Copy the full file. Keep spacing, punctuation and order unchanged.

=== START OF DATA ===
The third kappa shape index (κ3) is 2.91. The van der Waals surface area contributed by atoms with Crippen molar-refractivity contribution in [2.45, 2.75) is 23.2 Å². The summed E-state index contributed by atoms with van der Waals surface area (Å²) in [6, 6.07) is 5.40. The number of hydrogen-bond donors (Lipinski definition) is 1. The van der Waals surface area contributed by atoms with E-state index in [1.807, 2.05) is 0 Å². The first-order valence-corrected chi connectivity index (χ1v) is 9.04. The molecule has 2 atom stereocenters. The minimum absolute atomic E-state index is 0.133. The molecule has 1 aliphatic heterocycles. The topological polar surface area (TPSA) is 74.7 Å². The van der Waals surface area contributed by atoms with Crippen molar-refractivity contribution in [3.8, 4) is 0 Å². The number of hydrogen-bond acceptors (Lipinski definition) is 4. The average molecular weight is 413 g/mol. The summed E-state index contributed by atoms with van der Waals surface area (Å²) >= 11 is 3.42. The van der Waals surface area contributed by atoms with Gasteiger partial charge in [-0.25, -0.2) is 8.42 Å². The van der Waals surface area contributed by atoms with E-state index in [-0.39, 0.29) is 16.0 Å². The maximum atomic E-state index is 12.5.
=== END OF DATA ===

The third kappa shape index (κ3) is 2.91. The van der Waals surface area contributed by atoms with Crippen molar-refractivity contribution in [2.45, 2.75) is 23.2 Å². The summed E-state index contributed by atoms with van der Waals surface area (Å²) in [6, 6.07) is 5.40. The number of hydrogen-bond donors (Lipinski definition) is 1. The van der Waals surface area contributed by atoms with E-state index in [1.807, 2.05) is 0 Å². The first-order valence-corrected chi connectivity index (χ1v) is 9.04. The molecule has 2 atom stereocenters. The minimum absolute atomic E-state index is 0.133. The molecule has 1 aliphatic heterocycles. The topological polar surface area (TPSA) is 74.7 Å². The van der Waals surface area contributed by atoms with Crippen molar-refractivity contribution in [3.8, 4) is 0 Å². The number of hydrogen-bond acceptors (Lipinski definition) is 4. The average molecular weight is 413 g/mol. The summed E-state index contributed by atoms with van der Waals surface area (Å²) >= 11 is 3.42. The van der Waals surface area contributed by atoms with Gasteiger partial charge in [-0.25, -0.2) is 8.42 Å². The van der Waals surface area contributed by atoms with E-state index in [-0.39, 0.29) is 16.0 Å². The maximum atomic E-state index is 12.5.